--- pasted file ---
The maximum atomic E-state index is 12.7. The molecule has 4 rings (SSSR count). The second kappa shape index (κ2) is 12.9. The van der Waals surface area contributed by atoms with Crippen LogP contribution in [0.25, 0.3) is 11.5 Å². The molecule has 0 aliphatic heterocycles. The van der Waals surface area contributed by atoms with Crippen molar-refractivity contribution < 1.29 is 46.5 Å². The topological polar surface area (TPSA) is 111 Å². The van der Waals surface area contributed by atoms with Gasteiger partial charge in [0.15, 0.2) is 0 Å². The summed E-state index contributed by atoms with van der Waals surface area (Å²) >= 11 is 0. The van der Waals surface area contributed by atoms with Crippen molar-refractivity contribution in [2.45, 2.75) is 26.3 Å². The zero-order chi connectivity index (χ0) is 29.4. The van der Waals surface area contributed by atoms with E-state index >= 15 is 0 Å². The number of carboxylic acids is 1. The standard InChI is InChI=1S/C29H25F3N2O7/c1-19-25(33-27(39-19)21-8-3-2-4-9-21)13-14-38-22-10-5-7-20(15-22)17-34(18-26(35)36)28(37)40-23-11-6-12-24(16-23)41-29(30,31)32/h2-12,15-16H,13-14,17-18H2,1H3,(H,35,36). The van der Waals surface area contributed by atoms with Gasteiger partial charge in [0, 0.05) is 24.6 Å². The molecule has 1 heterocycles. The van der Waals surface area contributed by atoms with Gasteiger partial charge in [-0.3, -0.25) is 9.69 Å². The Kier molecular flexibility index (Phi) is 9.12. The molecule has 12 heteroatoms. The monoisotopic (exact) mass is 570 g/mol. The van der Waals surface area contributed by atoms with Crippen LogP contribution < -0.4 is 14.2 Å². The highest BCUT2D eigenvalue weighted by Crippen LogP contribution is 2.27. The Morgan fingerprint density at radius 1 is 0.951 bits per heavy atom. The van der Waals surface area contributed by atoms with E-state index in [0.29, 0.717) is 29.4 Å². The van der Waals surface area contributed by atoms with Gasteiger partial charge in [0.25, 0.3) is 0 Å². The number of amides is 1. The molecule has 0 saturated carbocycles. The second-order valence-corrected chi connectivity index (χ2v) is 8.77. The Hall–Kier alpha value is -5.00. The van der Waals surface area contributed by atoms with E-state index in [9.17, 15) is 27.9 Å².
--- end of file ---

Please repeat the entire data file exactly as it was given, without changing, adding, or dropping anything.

The maximum atomic E-state index is 12.7. The molecule has 4 rings (SSSR count). The second kappa shape index (κ2) is 12.9. The van der Waals surface area contributed by atoms with Crippen LogP contribution in [0.25, 0.3) is 11.5 Å². The molecule has 0 aliphatic heterocycles. The van der Waals surface area contributed by atoms with Crippen molar-refractivity contribution < 1.29 is 46.5 Å². The topological polar surface area (TPSA) is 111 Å². The van der Waals surface area contributed by atoms with Gasteiger partial charge in [0.15, 0.2) is 0 Å². The summed E-state index contributed by atoms with van der Waals surface area (Å²) >= 11 is 0. The van der Waals surface area contributed by atoms with Crippen molar-refractivity contribution in [2.45, 2.75) is 26.3 Å². The zero-order chi connectivity index (χ0) is 29.4. The van der Waals surface area contributed by atoms with E-state index >= 15 is 0 Å². The number of carboxylic acids is 1. The standard InChI is InChI=1S/C29H25F3N2O7/c1-19-25(33-27(39-19)21-8-3-2-4-9-21)13-14-38-22-10-5-7-20(15-22)17-34(18-26(35)36)28(37)40-23-11-6-12-24(16-23)41-29(30,31)32/h2-12,15-16H,13-14,17-18H2,1H3,(H,35,36). The van der Waals surface area contributed by atoms with Gasteiger partial charge in [0, 0.05) is 24.6 Å². The molecule has 1 heterocycles. The van der Waals surface area contributed by atoms with Gasteiger partial charge in [-0.3, -0.25) is 9.69 Å². The Kier molecular flexibility index (Phi) is 9.12. The molecule has 12 heteroatoms. The monoisotopic (exact) mass is 570 g/mol. The van der Waals surface area contributed by atoms with Crippen LogP contribution < -0.4 is 14.2 Å². The highest BCUT2D eigenvalue weighted by Crippen LogP contribution is 2.27. The Morgan fingerprint density at radius 1 is 0.951 bits per heavy atom. The van der Waals surface area contributed by atoms with E-state index in [0.29, 0.717) is 29.4 Å². The van der Waals surface area contributed by atoms with Gasteiger partial charge in [0.25, 0.3) is 0 Å². The number of amides is 1. The molecule has 0 saturated carbocycles. The second-order valence-corrected chi connectivity index (χ2v) is 8.77. The Hall–Kier alpha value is -5.00. The van der Waals surface area contributed by atoms with E-state index in [9.17, 15) is 27.9 Å².